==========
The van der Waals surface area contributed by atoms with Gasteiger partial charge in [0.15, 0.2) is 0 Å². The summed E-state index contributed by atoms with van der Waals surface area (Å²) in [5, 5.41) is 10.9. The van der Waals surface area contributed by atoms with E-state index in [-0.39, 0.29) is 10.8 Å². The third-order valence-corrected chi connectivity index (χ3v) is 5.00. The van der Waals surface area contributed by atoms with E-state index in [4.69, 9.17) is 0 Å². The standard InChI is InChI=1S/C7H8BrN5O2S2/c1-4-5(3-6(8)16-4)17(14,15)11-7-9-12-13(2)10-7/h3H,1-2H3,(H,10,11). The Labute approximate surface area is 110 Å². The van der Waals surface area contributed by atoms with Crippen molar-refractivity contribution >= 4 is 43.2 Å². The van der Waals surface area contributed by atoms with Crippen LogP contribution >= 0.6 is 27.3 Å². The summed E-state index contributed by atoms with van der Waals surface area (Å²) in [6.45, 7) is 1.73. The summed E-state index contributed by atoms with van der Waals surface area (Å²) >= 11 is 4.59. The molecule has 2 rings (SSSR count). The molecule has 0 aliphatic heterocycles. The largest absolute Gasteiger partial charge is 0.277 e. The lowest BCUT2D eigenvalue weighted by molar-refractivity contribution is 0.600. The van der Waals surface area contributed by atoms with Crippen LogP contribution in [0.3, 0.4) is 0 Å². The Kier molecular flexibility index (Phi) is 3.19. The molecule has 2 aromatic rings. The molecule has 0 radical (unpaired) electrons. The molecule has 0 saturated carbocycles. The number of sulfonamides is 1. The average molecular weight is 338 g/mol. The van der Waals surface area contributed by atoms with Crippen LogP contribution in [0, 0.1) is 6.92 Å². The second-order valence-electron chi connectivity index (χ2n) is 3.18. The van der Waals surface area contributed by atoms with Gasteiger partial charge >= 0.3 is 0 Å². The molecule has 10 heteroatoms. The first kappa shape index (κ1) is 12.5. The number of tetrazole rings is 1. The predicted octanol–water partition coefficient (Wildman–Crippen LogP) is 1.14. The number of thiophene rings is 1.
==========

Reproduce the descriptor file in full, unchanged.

The van der Waals surface area contributed by atoms with Gasteiger partial charge in [0.15, 0.2) is 0 Å². The summed E-state index contributed by atoms with van der Waals surface area (Å²) in [5, 5.41) is 10.9. The van der Waals surface area contributed by atoms with E-state index in [-0.39, 0.29) is 10.8 Å². The third-order valence-corrected chi connectivity index (χ3v) is 5.00. The van der Waals surface area contributed by atoms with E-state index in [4.69, 9.17) is 0 Å². The standard InChI is InChI=1S/C7H8BrN5O2S2/c1-4-5(3-6(8)16-4)17(14,15)11-7-9-12-13(2)10-7/h3H,1-2H3,(H,10,11). The Labute approximate surface area is 110 Å². The van der Waals surface area contributed by atoms with Crippen molar-refractivity contribution >= 4 is 43.2 Å². The van der Waals surface area contributed by atoms with Crippen LogP contribution >= 0.6 is 27.3 Å². The summed E-state index contributed by atoms with van der Waals surface area (Å²) in [6.45, 7) is 1.73. The summed E-state index contributed by atoms with van der Waals surface area (Å²) >= 11 is 4.59. The molecule has 2 rings (SSSR count). The molecule has 0 aliphatic heterocycles. The largest absolute Gasteiger partial charge is 0.277 e. The lowest BCUT2D eigenvalue weighted by molar-refractivity contribution is 0.600. The van der Waals surface area contributed by atoms with Crippen LogP contribution in [0.3, 0.4) is 0 Å². The Kier molecular flexibility index (Phi) is 3.19. The molecule has 2 aromatic rings. The molecule has 0 radical (unpaired) electrons. The molecule has 0 saturated carbocycles. The number of sulfonamides is 1. The average molecular weight is 338 g/mol. The van der Waals surface area contributed by atoms with Crippen LogP contribution in [0, 0.1) is 6.92 Å². The second-order valence-electron chi connectivity index (χ2n) is 3.18. The van der Waals surface area contributed by atoms with Gasteiger partial charge >= 0.3 is 0 Å². The molecule has 10 heteroatoms. The first kappa shape index (κ1) is 12.5. The number of tetrazole rings is 1. The predicted octanol–water partition coefficient (Wildman–Crippen LogP) is 1.14. The number of thiophene rings is 1.